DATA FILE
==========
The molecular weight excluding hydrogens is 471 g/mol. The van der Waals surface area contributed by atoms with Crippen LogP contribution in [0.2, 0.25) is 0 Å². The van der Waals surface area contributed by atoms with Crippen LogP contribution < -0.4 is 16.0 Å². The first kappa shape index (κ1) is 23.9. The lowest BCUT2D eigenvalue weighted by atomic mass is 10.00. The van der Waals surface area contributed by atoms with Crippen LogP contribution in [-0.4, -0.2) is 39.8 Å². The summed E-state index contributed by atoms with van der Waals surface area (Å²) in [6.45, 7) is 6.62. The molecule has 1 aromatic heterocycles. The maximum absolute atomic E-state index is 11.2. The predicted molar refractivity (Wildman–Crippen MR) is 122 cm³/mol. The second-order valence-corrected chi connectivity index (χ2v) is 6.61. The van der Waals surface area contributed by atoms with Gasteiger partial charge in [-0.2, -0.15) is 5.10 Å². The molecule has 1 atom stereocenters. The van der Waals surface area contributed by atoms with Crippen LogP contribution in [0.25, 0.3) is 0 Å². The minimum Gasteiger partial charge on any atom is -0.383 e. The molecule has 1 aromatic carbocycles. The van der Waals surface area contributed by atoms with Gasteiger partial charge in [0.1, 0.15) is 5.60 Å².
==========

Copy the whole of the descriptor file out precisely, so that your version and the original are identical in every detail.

The molecular weight excluding hydrogens is 471 g/mol. The van der Waals surface area contributed by atoms with Crippen LogP contribution in [0.2, 0.25) is 0 Å². The van der Waals surface area contributed by atoms with Crippen LogP contribution < -0.4 is 16.0 Å². The first kappa shape index (κ1) is 23.9. The lowest BCUT2D eigenvalue weighted by atomic mass is 10.00. The van der Waals surface area contributed by atoms with Crippen LogP contribution in [-0.4, -0.2) is 39.8 Å². The summed E-state index contributed by atoms with van der Waals surface area (Å²) in [6.45, 7) is 6.62. The molecule has 1 aromatic heterocycles. The maximum absolute atomic E-state index is 11.2. The predicted molar refractivity (Wildman–Crippen MR) is 122 cm³/mol. The second-order valence-corrected chi connectivity index (χ2v) is 6.61. The van der Waals surface area contributed by atoms with Gasteiger partial charge in [-0.2, -0.15) is 5.10 Å². The molecule has 1 atom stereocenters. The van der Waals surface area contributed by atoms with Crippen LogP contribution in [0.25, 0.3) is 0 Å². The minimum Gasteiger partial charge on any atom is -0.383 e. The molecule has 1 aromatic carbocycles. The van der Waals surface area contributed by atoms with Gasteiger partial charge in [0.1, 0.15) is 5.60 Å².